Crane related injury compensation claims are quite rare today, due to improved health and safety measures that have been implemented by employers. However they do still happen and when an accident does occur, due to the size of the machinery, the injuries suffered tend to be serious and can even prove to be fatal. Thankfully, recent figures show that fatalities in the UK are extremely low and only average out at one a year.

Cranes are used daily within the construction industry and can be seen on building sites throughout the UK. They are also employed on oil rigs, as well as in the shipping, wind energy and mining industries. Due to the size of the plant, careful measures should always be taken to ensure the safety of employees and the public.

Employers have a legal obligation and duty to ensure that all safety measures that are in place to avert danger and the possibility of an accident occurring are always adhered to. Even workers on site that are not operating the crane should wear protective equipment including hard hats and safety boots. They should also be provided with high visibility jackets so that those operating the equipment can easily spot them. The crane itself should be subject to regular inspections and any necessary maintenance carried out.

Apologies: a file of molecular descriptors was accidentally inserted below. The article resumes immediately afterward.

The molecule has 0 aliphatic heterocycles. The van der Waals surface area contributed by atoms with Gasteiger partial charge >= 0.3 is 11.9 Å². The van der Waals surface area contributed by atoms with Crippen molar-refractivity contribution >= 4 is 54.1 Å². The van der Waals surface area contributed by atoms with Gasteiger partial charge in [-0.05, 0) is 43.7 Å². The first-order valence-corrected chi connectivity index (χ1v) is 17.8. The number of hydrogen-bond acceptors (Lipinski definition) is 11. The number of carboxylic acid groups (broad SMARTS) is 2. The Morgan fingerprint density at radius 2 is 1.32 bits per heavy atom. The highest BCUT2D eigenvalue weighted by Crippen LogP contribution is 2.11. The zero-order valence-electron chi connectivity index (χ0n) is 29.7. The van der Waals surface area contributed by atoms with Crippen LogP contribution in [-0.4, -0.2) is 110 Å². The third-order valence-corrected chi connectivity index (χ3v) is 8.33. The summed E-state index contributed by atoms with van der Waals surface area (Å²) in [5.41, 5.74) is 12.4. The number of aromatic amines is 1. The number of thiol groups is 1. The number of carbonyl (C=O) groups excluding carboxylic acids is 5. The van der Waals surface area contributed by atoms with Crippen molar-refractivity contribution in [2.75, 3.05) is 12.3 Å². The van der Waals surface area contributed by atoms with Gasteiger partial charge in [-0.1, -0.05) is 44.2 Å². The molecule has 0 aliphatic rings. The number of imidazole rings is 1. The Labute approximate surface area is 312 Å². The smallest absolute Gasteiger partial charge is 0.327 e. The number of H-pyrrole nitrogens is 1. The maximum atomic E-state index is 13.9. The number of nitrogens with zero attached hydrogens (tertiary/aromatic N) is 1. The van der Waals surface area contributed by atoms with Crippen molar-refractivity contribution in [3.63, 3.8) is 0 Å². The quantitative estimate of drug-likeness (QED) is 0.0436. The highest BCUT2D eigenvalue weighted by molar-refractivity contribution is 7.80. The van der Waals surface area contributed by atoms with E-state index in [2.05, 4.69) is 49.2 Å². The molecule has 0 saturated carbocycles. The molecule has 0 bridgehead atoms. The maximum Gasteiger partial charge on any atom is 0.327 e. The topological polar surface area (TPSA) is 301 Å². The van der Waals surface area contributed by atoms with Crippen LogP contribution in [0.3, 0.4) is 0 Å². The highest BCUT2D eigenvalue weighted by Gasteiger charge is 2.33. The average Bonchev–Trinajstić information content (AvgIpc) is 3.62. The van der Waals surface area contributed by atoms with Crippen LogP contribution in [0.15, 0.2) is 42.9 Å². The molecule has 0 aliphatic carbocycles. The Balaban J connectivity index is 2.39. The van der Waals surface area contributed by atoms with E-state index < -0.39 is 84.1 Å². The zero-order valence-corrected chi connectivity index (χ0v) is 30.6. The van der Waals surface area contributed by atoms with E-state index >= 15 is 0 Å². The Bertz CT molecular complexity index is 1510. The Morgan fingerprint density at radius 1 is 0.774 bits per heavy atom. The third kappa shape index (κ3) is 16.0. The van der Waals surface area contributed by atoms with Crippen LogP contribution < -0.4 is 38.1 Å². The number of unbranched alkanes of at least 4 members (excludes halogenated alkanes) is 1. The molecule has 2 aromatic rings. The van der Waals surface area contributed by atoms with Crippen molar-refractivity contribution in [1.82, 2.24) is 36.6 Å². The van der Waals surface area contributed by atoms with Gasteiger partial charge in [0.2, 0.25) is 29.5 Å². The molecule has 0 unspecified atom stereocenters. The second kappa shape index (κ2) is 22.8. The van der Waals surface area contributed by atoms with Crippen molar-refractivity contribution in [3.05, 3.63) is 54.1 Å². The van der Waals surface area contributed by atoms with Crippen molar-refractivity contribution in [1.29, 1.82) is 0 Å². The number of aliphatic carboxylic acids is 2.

Those operating the machinery should be thoroughly trained and equipped to do so, similarly those responsible for securing, slinging and locating the load. This is very important as if the load is unsafe, the consequences can be devastating. Many factors have to be taken into consideration such as the wind level, water possibly saturating the load, ice and anything else that could affect the movement or weight of it.

There are a variety of reasons as to why accidents do still occur, despite the safety measures that are put in place. These include:

  • There could be a mechanical fault with the crane
  • The crane could collapse
  • The crane could come into contact with overhead power lines
  • Collision with another crane, or other heavy plant that is being used on site
  • Human error whilst disassembling and assembling, or whilst rigging the crane
  • Inclement weather that can affect visibility, as well as high winds
  • Suspended loads moving suddenly or falling
  • Unbalanced or unsecured loads

Unfortunately, due to all of the above, accidents still do happen. If you have been injured in an accident that involved a crane, whether you were the crane operator, an employee just working on the site or a member of the public then you could be entitled to compensation. For personal injury claims there is a time limit, so the sooner you file your claim the better. To find out more about how Cute Injury can help, get in touch today using the options below...

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